President Trump has endorsed one of the Republicans, John Cox, which could give Mr. Cox enough votes to win the other slot. Given how overwhelmingly Democratic the state is — and Mr. Cox’s ties to Mr. Trump — that result would no doubt result in many people declaring Mr. Newsom the presumptive next governor.
But if Antonio Villaraigosa, a Democrat and former mayor of Los Angeles, wins that second spot, look out for a competitive, classic North-South battle.
Here’s the latest:
• Polls close tonight at 8 p.m. California is a notoriously slow state when it comes to counting ballots, but we expect to get a reasonably early projection of the top finishers in the races for governor and Senate.
• Candidates made a last-minute scramble for votes on Monday. In the governor’s race, Mr. Villaraigosa traveled around Los Angeles, ending up with a late-night stop at Pink’s Hot Dogs. Mr. Newsom greeted voters at a diner in Inglewood before heading to San Diego and San Francisco. Mr. Cox showed up at a candidate telephone bank in Riverside County.
• There were seven Republican districts that voted for Hillary Clinton in 2016. Will the Democrats be able to win those congressional seats? Here is a collection of charts that explore the data behind those key districts.
• We have 30 journalists throughout the state. This week, many of them will be on the ground reporting from the most competitive congressional districts, including races in the Central Valley, Orange County and San Diego. We will bring you live updates throughout the day on Tuesday. Follow them here and on Twitter.
• Get the latest news on the state in your inbox by signing up for California Today here.
Who will get the blame if Democrats get locked out?
Today is Election Day, which means tomorrow is — depending on the results — Blame Day. The big question: If Democrats get locked out of competitive Republican-held congressional races — a distinct possibility in three districts because of California’s nonpartisan top-two election system — who gets the blame?
Here are some nominees:
The Democratic Congressional Campaign Committee, for lurching from candidate to candidate in some of these districts (until the end), giving voters little help in navigating ballots swimming with the names of mostly unknown Democrats who want to go to Washington.
The California Democratic Party, for failing to groom a bench of candidates for this moment — and for its largely unsuccessful efforts to clear the field.
California’s nonpartisan top–two election system. This election reform may end up producing the worst-case scenario Democratic and Republican leaders warned about when it was passed by voters in 2010. With so many candidates jumping into the open primary, Democrats are fighting over a set number of voters.
From this point of view, there was little state or national Democrats could do. (And it is not just Democrats. Republicans could get locked out of the November ballot in the governor and Senate race.)
Voters, for not figuring out this somewhat overwhelming ballot. (But no. Rule of thumb in politics: Never blame the voters.) — Adam Nagourney
California offers clues for the nation.
The quirks that make the California primary risky for Democrats also make it a leading indicator of the general election.
In California’s nonpartisan top-two system, voters can cast a ballot for any candidate, regardless of party. Historically, that means these top-two primaries look a lot like the general election.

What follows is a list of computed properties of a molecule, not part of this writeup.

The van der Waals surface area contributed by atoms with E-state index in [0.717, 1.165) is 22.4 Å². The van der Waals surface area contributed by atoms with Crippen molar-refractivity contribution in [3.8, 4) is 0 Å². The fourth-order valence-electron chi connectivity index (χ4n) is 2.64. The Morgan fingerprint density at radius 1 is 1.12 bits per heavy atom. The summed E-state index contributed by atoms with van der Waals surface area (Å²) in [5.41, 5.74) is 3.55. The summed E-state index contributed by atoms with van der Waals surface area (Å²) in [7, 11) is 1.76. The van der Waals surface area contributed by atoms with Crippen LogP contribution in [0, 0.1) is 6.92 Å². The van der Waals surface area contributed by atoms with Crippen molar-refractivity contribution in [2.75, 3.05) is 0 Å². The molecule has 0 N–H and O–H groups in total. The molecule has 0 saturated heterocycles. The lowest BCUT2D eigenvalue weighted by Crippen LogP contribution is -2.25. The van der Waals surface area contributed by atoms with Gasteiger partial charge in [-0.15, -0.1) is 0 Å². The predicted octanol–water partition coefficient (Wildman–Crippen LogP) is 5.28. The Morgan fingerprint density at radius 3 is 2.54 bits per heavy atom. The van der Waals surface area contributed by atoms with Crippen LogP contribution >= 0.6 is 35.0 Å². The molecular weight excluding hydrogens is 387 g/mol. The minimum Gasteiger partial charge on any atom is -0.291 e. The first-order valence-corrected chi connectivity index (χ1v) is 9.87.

Since 1990, the major party vote share in top-two congressional primaries in Washington State and California has differed from the general election result by an average of three percentage points, an Upshot analysis shows.
That mans the California results will be about as good as any data we are going to get before November. The average House poll over the final three weeks of an election is off by an average margin of 6.2 points, according to FiveThirtyEight. The primary results are a bit like getting a free round of 52 final House polls in early June.
The results are good enough that you can put stock in a surprise. In 2016, Darrell Issa’s seat was rated “Safely Republican” by the Cook Political Report heading into the primary. But he ended up claiming just 50.8 percent of the vote, the closest House election of the cycle.
If this is a wave environment like in 2006 or 2010, which would probably make the Democrats slight to modest favorites to retake the House, it should not be too hard to tell. (Full article is here.) — Nate Cohn
Fluid political affiliations in the 21st District.
That even families with different political views can agree is part of why Democrats hope they can turn this district from red to blue in November.
On Monday afternoon, T.J. Cox, a Democratic candidate, visited with David and Dorothy Boldt, of D.E. Boldt Farms, at their ranch in the near-100-degree heat. Dorothy, a registered Republican, voted for Bernie Sanders for president in 2016, while her husband, David, a Democrat, said he held his nose and voted for Hillary Clinton. Both support Mr. Cox’s campaign.
“I care about the whole laundry list of progressive issues, from climate change to a more friendly and open attitude to immigration,” Mr. Boldt said.
Their son, Peter Boldt, 23, a registered Republican who also supports Mr. Cox, displayed an album of photos from their family’s farm, dating back five generations. As Mr. Cox sampled their plums, nectarines and peaches, David talked about how gentleness with the fruit is their specialty. Some of their produce is on shelves in Whole Foods; little stickers on the fruit have the farm’s name on them. “I get emails from Wall Street brokers saying ‘I bit into one of your plums!’” David said.
Mr. Cox peeled off a sticker and stuck it on his shirt like a campaign button.